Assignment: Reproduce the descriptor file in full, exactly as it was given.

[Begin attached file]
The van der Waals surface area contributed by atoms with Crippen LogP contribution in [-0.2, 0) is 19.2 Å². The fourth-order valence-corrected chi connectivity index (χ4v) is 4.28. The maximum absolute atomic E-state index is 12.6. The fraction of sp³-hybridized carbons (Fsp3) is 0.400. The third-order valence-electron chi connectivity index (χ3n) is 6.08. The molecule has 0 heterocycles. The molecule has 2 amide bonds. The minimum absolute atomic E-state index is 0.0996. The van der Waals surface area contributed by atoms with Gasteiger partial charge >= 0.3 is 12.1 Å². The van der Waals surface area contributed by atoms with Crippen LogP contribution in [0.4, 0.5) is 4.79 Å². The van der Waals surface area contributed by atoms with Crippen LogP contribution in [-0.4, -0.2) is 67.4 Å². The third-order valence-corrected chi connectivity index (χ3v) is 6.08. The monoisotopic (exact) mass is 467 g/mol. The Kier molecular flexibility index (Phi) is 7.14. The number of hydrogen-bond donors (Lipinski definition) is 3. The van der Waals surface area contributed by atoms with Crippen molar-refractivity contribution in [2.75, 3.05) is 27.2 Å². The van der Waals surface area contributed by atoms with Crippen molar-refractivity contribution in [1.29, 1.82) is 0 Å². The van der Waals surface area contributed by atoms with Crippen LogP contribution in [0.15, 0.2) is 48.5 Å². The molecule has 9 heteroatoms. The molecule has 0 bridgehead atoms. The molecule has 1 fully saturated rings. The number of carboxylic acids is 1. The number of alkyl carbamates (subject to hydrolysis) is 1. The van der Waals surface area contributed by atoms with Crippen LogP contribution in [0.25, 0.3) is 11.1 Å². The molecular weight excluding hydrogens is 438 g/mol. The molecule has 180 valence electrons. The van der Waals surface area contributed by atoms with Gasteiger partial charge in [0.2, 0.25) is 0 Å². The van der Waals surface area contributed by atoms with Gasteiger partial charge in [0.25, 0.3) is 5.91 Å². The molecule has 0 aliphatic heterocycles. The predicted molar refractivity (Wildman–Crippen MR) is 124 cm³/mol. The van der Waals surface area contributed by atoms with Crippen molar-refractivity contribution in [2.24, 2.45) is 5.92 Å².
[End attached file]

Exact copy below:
The van der Waals surface area contributed by atoms with Crippen LogP contribution in [-0.2, 0) is 19.2 Å². The fourth-order valence-corrected chi connectivity index (χ4v) is 4.28. The maximum absolute atomic E-state index is 12.6. The fraction of sp³-hybridized carbons (Fsp3) is 0.400. The third-order valence-electron chi connectivity index (χ3n) is 6.08. The molecule has 0 heterocycles. The molecule has 2 amide bonds. The minimum absolute atomic E-state index is 0.0996. The van der Waals surface area contributed by atoms with Gasteiger partial charge >= 0.3 is 12.1 Å². The van der Waals surface area contributed by atoms with Crippen LogP contribution in [0.4, 0.5) is 4.79 Å². The van der Waals surface area contributed by atoms with Crippen LogP contribution in [-0.4, -0.2) is 67.4 Å². The third-order valence-corrected chi connectivity index (χ3v) is 6.08. The monoisotopic (exact) mass is 467 g/mol. The Kier molecular flexibility index (Phi) is 7.14. The number of hydrogen-bond donors (Lipinski definition) is 3. The van der Waals surface area contributed by atoms with Crippen molar-refractivity contribution in [2.75, 3.05) is 27.2 Å². The van der Waals surface area contributed by atoms with Crippen molar-refractivity contribution in [1.29, 1.82) is 0 Å². The van der Waals surface area contributed by atoms with Crippen LogP contribution in [0.15, 0.2) is 48.5 Å². The molecule has 9 heteroatoms. The molecule has 0 bridgehead atoms. The molecule has 1 fully saturated rings. The number of carboxylic acids is 1. The number of alkyl carbamates (subject to hydrolysis) is 1. The van der Waals surface area contributed by atoms with Crippen LogP contribution in [0.25, 0.3) is 11.1 Å². The molecular weight excluding hydrogens is 438 g/mol. The molecule has 180 valence electrons. The van der Waals surface area contributed by atoms with Gasteiger partial charge in [0.2, 0.25) is 0 Å². The van der Waals surface area contributed by atoms with Gasteiger partial charge in [0.25, 0.3) is 5.91 Å². The molecule has 0 aliphatic heterocycles. The predicted molar refractivity (Wildman–Crippen MR) is 124 cm³/mol. The van der Waals surface area contributed by atoms with Crippen molar-refractivity contribution in [2.24, 2.45) is 5.92 Å².